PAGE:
First women enter police training

3 June 1941

First uniformed policewomen, 1952 (NZ Police Museum Collection, 2016/566/1.12)

Calls for policewomen had been expressed since the 1930s when the National Council of Women started lobbying for approval for women officers. Their efforts were rewarded when 10 women from various parts of New Zealand were recruited in June 1941 – a time of workforce pressures due to the Second World War.

Trainees were required to be well educated, aged between 25 and 40, unmarried or widowed, have shorthand and typing skills, and pass a strict medical test. The 10 women selected, all aged between 30 and 35, trained at the Police Training school on Rintoul St in Wellington for three months.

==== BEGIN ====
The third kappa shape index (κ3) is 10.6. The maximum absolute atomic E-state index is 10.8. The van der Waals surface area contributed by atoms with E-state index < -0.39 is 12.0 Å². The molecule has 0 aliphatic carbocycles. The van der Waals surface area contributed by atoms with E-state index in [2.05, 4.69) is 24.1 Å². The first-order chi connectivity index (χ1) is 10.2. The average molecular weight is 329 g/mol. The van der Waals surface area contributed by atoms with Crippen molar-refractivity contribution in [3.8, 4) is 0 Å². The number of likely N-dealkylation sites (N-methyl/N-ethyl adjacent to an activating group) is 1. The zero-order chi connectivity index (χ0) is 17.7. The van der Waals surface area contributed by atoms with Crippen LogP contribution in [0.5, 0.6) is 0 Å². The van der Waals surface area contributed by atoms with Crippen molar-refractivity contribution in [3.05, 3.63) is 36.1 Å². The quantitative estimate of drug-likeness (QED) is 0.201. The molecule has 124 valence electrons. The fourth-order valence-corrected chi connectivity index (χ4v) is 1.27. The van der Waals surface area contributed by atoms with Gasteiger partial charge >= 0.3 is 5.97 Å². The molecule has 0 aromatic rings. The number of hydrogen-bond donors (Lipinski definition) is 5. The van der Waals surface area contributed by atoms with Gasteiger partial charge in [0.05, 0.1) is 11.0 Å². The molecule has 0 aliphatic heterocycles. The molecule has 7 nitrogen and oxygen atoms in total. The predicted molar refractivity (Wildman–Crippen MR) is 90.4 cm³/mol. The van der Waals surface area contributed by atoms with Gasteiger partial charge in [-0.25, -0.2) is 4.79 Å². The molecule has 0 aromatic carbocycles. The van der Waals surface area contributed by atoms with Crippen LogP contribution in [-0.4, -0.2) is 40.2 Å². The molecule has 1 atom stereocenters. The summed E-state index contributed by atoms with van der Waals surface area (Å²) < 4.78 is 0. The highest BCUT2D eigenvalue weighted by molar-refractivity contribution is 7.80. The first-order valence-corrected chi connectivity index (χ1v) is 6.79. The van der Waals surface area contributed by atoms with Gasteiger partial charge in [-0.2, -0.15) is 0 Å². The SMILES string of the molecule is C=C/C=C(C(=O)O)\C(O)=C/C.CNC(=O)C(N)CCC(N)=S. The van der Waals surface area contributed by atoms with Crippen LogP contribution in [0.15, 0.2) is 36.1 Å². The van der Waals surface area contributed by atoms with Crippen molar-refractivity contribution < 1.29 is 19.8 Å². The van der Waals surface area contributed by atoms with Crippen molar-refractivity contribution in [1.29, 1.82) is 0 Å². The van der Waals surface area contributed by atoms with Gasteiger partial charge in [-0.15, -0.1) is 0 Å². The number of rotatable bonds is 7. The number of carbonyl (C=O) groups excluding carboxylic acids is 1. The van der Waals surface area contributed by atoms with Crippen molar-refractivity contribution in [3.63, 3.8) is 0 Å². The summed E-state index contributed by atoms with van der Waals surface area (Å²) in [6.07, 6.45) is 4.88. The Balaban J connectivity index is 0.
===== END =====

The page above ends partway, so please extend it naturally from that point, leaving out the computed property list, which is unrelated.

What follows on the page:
Upon completion of their training in October, the policewomen were sent to Auckland, Wellington, Christchurch and Dunedin where they worked as temporary constables in detective branches. Most dealt with cases involving women and delinquent children. Although they were not uniformed until 1952 they had full authority to arrest lawbreakers.

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